• He was artistic. At the behest of artist Paul Maze, he in 1915 tried his hand at art. It became a consuming passion and he painted over 500, some of which have sold for millions of dollars and are critically acclaimed. The Guardian in 2014 wrote a story headlined, “Painting: The hobby that saved Churchill’s sanity.”
• He was profound. He said, “History will be good to me because I intend to write it.”
• He was elite. He said, “The best argument against democracy is a 5-minute conversation with the average voter.”
• He was an animal lover. He said, “I like pigs. Cats look down on you, dogs look up to you, but pigs treat you as equals.”
Happy Birthday, Winston!
Pigs may have considered you their equals, but few men should ever dare to.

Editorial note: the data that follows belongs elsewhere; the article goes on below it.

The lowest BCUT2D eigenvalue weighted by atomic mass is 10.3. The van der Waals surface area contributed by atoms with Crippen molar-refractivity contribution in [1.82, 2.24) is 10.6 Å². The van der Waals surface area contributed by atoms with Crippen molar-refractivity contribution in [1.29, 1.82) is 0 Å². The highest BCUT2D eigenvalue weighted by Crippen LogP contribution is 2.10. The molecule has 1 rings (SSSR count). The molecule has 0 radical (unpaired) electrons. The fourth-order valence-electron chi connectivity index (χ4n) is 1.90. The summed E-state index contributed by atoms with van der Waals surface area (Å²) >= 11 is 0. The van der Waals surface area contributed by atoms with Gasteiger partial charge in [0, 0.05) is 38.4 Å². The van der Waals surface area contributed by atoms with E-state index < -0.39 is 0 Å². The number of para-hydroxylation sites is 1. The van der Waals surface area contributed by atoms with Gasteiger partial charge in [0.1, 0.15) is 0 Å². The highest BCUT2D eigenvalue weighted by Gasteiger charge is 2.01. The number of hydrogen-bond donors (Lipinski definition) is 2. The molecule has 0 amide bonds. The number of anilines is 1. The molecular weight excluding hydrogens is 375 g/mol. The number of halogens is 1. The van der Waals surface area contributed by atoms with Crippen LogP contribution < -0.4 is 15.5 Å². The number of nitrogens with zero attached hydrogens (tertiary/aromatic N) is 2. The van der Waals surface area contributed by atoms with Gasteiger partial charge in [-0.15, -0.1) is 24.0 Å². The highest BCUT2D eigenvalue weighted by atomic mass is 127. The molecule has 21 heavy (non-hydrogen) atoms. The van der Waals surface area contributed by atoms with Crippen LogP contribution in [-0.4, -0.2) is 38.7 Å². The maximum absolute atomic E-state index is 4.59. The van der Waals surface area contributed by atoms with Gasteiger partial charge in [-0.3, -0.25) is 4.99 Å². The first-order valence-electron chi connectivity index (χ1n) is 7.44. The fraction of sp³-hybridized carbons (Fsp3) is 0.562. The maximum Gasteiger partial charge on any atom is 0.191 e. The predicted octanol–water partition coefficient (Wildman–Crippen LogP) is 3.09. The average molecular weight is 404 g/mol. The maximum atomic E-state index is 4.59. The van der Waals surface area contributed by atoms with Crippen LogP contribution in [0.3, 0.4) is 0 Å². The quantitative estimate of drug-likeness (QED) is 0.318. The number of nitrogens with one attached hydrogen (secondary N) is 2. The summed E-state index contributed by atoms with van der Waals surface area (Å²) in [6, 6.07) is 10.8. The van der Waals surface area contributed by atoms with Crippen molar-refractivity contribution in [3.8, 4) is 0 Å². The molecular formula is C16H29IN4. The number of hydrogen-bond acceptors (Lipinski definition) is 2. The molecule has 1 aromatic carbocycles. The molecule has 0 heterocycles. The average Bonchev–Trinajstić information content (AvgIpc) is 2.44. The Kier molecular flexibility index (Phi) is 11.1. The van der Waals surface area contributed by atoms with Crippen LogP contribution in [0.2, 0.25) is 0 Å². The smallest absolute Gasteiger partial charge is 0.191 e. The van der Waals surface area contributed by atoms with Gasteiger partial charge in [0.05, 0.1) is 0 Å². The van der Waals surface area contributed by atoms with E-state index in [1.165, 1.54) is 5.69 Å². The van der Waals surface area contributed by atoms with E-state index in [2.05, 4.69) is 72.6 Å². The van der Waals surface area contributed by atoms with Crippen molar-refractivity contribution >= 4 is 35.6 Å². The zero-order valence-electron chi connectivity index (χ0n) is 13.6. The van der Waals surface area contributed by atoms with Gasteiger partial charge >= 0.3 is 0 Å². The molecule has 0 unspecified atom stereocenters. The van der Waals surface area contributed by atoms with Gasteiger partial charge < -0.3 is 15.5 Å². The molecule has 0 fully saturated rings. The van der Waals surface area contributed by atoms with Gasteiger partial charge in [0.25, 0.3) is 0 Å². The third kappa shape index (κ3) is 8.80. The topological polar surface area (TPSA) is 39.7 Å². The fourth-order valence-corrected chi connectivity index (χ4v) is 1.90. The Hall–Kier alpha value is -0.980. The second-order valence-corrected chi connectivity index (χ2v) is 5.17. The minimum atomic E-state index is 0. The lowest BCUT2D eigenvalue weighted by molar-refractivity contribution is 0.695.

2 comments:

darly gross said...

He was a member of the Conservative party before jumping to the Liberals. And he had some awful things to say about Labour following the call for the general election, and was voted out of office during WW II (though with the War in Europe won). Having said that, he was a remarkable man and statesman, and kudos for working your way through the biographies.

Chris Rodell said...

Yes, I'm a bit dodgy on parliamentary nuance and his shifting alliances. I'm eager to learn the particulars of why he got voted out of office during the war. Seems very fickle. But it's clear he made a lot of enemies in his day. But you're right, Darly, just a remarkable man. I'm really enjoying learning about him and do intend to read his books next.

Thanks so much for taking the time to read my blog and flatter me with your comments.

Best,

Chris R.